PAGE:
The wonderful outcome is that the barrier to entry has been lowered enough that we can start teaching an entire generation of kids how to write code. It’s still an ongoing process but writing code is going to become as ubiquitous as writing a blog or posting on Facebook. While some may decry the current generation as being Snapchat-obsessed and only capable of communicating in Twitter-sized chunks, they are at the same time, capable of writing their own scripts and self-automating their workflow, in any vocation, from accounting to zoology. They are absolute geniuses compared the previous generation that grew up only having one computer to share among a whole class, or none at all.

If you’re an old timer who’s been there, made those mistakes, and has the scars to prove it, keep sharing your wisdom, it’s essential.

If you’re just starting to write software for your own personal reasons: come on in, the water’s fine.

The first thing to learn is that you can’t learn everything at once and you don’t need to know everything to get started. You only need to know enough to keep yourself interested in learning more. That’s all anyone else did.”

So in the end, just keep going. Think less about what others think. Don’t get very caught up in it. Just do what you do. Build. Create.

Lift up your voice and sing your song.

Navigation bar color: how to change in all views. Xcode. Swift.

Need to change the navigation bar color? Add this code to the AppDelegate.swift file, within the didFinishLaunchingWithOptions function:

func application(_ application: UIApplication, didFinishLaunchingWithOptions launchOptions: [UIApplicationLaunchOptionsKey: Any]?) -> Bool {

let navigationBarAppearace = UINavigationBar.appearance()

// Color of Navigation Bar background
navigationBarAppearace.barTintColor = UIColor.white
// Color of Navigation Bar Title
navigationBarAppearace.titleTextAttributes = [NSForegroundColorAttributeName:UIColor.black]
// Color of Navigation Bar back indicator, button titles, button images
navigationBarAppearace.tintColor = UIColor.black

return true

This changes colors of the navigation bar for all view controllers.

Written in Swift.

An idea for the letgo app

letgo is a great alternative to listing products on Craigslist, KSL Classifieds, or eBay.

But the app has a screen that needs replaced or improved: the Notifications screen.

letgo notifications screen

To me, these notification are annoying and the screen doesn’t solve a real user problem.

It shows when a user has favorited your product. But favoriting your product doesn’t seem to matter much. As a seller, I don’t care much that someone has favorited my product. If they really liked it, they’d buy it, right? But I’ve never had someone favorite my product and then later buy it. Also, I don’t want to “Check out their profile”.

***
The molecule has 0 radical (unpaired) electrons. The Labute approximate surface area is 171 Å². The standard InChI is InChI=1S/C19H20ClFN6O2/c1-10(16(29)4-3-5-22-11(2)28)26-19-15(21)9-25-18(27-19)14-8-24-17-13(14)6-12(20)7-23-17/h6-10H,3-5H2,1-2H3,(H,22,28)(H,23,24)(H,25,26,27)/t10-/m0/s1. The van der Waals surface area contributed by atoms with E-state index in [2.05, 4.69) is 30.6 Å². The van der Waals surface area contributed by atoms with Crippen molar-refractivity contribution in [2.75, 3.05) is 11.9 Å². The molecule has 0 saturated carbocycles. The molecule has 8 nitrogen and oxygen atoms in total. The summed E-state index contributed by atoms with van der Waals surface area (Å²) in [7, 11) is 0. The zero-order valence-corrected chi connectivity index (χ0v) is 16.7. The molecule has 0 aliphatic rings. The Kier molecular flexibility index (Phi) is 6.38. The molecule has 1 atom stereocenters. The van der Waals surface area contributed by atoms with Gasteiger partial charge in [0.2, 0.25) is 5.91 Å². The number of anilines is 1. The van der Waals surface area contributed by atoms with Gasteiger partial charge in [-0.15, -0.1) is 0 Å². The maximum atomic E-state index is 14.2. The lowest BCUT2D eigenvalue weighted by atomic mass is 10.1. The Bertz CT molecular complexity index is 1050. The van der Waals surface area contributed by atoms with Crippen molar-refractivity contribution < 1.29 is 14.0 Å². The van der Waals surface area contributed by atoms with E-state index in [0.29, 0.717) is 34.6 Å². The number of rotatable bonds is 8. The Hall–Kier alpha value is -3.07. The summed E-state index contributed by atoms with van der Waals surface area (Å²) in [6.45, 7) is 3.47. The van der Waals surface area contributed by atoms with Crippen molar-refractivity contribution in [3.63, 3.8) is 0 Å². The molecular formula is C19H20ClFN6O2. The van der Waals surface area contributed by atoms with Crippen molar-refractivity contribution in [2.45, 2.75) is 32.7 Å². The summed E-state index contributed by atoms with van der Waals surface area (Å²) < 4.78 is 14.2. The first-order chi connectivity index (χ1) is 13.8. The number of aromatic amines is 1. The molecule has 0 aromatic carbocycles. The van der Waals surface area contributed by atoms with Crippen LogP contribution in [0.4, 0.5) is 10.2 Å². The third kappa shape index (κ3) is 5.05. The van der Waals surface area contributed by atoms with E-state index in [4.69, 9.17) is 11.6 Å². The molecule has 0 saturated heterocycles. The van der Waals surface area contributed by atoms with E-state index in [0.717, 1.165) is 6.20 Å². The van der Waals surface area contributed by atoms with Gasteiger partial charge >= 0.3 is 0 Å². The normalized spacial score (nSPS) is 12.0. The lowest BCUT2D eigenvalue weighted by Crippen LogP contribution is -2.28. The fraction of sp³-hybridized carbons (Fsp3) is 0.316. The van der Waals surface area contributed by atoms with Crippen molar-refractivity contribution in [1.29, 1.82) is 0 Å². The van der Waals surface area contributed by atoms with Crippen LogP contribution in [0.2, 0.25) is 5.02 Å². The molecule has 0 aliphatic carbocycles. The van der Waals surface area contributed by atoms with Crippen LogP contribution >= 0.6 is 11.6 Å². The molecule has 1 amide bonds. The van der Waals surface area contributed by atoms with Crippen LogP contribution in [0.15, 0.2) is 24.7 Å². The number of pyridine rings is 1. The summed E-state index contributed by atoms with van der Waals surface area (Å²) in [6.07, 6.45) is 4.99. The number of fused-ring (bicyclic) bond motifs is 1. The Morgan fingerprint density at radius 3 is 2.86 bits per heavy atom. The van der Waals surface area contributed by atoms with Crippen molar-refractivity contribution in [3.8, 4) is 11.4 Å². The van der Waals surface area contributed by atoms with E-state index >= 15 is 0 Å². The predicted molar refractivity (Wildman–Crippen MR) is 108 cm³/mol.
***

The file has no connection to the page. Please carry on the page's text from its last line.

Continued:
It seems that letgo is using this screen as a way to increase engagement. Users receive a notification each time someone favorites their product, some opening the app to check who and what.

I recognize that the “favorite” functionality serves a purpose. It gives buyers a way to tag products that they like for future reference, but as a seller, it doesn’t help me much.

But it could.

A Price Reduced screen

letgo should replace the Notification screen with a “Price Reduced” screen. This would likely:

1. Help sellers sell their stuff
2. Increase user engagement
3. Increase retention
4. Further differenciate letgo from the competition

A new Price Reduced screen would show products that were recently reduced in price. Second to the home screen, I anticipate this would be the second-most viewed screen in the app.

Along with the new screen, an addition to the “favorite” functionality could be that buyers who have favorited a product would receive a notification when the price of that product is reduced.

A Price Reduced screen could really help sellers sell their stuff. But sometimes they get their prices wrong. Currently, changing the price doesn’t “bump” their product to the top, so it just sits buried and unsold.

Take me for example. I currently have 39 things listed for sale on letgo. I want to sell all of that stuff! There is a chance that someone will search for my specific items, but it’s likely that I just overpriced them. I received interest in several items when I first listed them, because they showed up on the Home screen, but after that, the interest has declined to almost zero. If I reduce the price, shoppers will still have to search for the specific item in order to see it. I don’t want to delete and relist at a lower price because that is a pain. But I’d be willing to lower the price a little to get it sold.

How the Price Reduced screen could work

The Price Reduced screen could work like this:

Sellers can edit their items and reduce the price, and all price reductions that meet certain criteria would appear on the Price Reduced screen.

For items $1- $24, a price reduction of $1 or more will show up in the Price Reduced screen. For items $25 – $50, a price reduction of $5 or more will show up in the Price Reduced screen. For items $51+, a price reduction of $10 or more will show up in the Price Reduced screen.

Buyers would receive a notification when the price is reduced on an item they’ve favorited.

A limit to the number of price reductions made to one product could be implemented to reduce abuse by sellers who set prices high at first and reduce the price often to get their product to appear at the top of the Price Reduced screen.

. . .

Do you have other ideas for the Price Reduced or Notification screens? Feel free to share your idea below.